I went black and found myself stumbling in una selva oscura. Almost involuntarily, I began to rub a cord which I found at my breast and numbly to intone, “Ave Maria, plena gratia . . .
Between the Darkness and the Light:
I. The Ghetto

I grew up in the Jesus movement, and finished growing up in the Homeschool movement. (I could have said Reconstructionist movement, but Rushdoony's shadow is certainly larger than those who have named themselves by his label.) I was, accordingly, exposed, on the one hand, to a sort of heady countercultural dissidence which burst the drywall of American society to cast about for roots and find, at length, Constantinople and Geneva, but also, on the other, to an anticommunist, survivalist siege mentality which rejected so large a part of American history as to emerge, notwithstanding its superficial patriotism, profoundly anti-American. My experience of Christianity was, from the first, supposed to be both radically biblical and intellectually curious.

My radically biblical pedagogy precluded me from much exposure to classical literature as a youth, but I was able to steal some long draughts of Shakespeare and Milton, which I drank much too quickly. Tolkien and Lewis were my early Vergils—guides in a realm of what I now consider poetry. They introduced me to another world, of mystery, of unreconstructed nature. They taught me that the most beautiful thing in the world is allusion to a larger story, expressed concisely in alliteration of simple, common words.

My teachers were conservative in an essentially utilitarian way. They loved Mill, Rothbard, and even old Augustine as clubs and hammers with which to beat that hideous strength, the young Olympian, the messianic State. But their classical liberal or even Whig sociologies were unequally yoked to a vision of the world out of tune with all later modernity, a vision whose finest hour was a Puritan theocracy never so fully realized as in spectacles of reprint publishers. These teachers made me to call into question everything which had happened in America and Europe since at least 1800, yet they forbade me to read the old poets and the old philosophers, as so many pagan homosexuals drunk on dreams of human autonomy. I would complete my training. I would not rush to face Vader.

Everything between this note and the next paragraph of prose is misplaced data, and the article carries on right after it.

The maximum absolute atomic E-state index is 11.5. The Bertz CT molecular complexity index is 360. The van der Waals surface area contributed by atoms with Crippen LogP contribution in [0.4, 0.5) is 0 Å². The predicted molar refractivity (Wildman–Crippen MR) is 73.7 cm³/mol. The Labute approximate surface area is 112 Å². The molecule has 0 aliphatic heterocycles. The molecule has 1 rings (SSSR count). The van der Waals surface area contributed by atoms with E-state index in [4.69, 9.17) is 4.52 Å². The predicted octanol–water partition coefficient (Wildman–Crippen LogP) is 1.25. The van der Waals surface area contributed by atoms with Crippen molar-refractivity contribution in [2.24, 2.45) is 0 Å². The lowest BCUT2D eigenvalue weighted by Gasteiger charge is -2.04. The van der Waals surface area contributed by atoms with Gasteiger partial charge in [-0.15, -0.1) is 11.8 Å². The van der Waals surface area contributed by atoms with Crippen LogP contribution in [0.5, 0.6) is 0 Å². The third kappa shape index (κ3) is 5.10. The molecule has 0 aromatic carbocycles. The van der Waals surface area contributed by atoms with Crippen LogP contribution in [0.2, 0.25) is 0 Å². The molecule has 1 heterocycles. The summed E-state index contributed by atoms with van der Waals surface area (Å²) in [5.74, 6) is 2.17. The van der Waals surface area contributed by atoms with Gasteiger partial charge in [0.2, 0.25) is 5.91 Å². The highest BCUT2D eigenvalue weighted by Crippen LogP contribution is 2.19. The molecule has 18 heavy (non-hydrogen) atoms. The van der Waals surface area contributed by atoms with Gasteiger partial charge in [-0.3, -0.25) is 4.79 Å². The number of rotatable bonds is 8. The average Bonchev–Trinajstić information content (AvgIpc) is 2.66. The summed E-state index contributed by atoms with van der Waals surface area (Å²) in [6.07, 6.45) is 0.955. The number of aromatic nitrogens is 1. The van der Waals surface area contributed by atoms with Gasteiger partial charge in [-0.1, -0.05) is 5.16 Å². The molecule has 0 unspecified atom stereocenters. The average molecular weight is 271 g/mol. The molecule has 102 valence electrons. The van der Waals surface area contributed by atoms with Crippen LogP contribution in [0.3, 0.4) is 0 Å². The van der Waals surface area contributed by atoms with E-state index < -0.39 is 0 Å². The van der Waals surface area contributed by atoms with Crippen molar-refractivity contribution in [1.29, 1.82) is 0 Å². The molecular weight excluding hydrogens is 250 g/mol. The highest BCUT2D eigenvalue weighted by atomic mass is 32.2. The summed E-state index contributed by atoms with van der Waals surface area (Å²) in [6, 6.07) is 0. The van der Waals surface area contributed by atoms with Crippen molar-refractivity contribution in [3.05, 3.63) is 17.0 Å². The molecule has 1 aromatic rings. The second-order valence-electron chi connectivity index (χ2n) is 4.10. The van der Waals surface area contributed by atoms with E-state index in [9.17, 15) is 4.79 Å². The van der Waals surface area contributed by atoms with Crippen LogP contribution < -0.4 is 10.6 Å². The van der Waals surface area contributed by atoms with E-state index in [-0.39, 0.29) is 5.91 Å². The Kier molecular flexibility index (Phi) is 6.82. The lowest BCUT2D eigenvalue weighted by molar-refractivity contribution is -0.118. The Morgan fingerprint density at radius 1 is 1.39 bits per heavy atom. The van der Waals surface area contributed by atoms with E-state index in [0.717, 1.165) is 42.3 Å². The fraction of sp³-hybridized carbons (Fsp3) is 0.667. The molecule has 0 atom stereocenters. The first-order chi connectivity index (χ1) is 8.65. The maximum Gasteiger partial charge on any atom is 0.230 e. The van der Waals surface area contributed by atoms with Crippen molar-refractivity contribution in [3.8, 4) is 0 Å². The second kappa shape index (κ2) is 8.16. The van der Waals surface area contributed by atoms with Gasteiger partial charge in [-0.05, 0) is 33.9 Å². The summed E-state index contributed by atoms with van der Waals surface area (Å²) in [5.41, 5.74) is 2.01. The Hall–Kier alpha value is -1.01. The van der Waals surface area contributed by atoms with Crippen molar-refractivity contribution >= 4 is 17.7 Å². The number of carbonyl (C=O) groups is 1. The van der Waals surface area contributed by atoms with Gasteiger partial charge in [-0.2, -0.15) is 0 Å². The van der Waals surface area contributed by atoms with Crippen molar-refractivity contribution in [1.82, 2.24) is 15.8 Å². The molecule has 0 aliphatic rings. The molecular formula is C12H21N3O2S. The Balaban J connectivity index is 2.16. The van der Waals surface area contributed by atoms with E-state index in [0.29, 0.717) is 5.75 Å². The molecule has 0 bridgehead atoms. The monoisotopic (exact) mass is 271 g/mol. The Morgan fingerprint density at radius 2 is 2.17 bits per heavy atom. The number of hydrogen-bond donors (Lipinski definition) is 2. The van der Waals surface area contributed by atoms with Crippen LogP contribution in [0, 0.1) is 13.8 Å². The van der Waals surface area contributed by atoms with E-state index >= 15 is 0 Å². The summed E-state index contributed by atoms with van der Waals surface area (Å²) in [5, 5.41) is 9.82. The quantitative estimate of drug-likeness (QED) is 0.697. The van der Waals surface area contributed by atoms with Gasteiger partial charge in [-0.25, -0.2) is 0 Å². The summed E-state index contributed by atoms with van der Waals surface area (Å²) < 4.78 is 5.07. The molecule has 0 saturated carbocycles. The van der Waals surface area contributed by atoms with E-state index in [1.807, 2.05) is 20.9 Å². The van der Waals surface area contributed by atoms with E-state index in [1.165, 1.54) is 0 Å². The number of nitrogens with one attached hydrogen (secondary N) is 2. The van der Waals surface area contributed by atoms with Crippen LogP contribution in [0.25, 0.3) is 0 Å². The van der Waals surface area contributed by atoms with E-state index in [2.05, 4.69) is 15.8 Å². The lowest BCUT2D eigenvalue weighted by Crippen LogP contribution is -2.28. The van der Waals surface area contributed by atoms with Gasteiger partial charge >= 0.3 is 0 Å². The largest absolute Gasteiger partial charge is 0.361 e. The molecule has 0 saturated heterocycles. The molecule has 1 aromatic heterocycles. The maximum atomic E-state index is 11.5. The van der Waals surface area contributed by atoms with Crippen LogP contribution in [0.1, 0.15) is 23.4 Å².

To medieval history I then turned my eager eyes, eyes then eager to know the causes of things. Gazing into the dark ages, I looked into the fat book of its morning star, and devoured Augustine. In his pages, I read about a world which was lost—the Roman empire—and about another world which had come and gone, a world pregnant to him and expiated to me—the Old Christian West. For all their strict Calvinism, Augustine was the real progenitor of my teachers, the original Christian social critic; I felt as though I had meet Rushdoony’s distant ancestor—and so I put down Gary North.

I remember wanting to get inside the African’s mind, to understand what it meant to be a Roman and a Christian in love and in hate with that city founded upon a fratricide. For this reason, I began Latin. When Vergil came to me, he was a revelation, and I felt as though, “somehow . . . I’ve always known.” I quickly learnt Greek and found myself smack in Homer and Plato. Hellenism was not something alien to me, but was really stock and stone of that realm I knew and loved. I felt almost like Luke Skywalker at the end of Empire, when he discovers that Vader is his father. Only, for me, it seemed more like some comic eucastastrophe.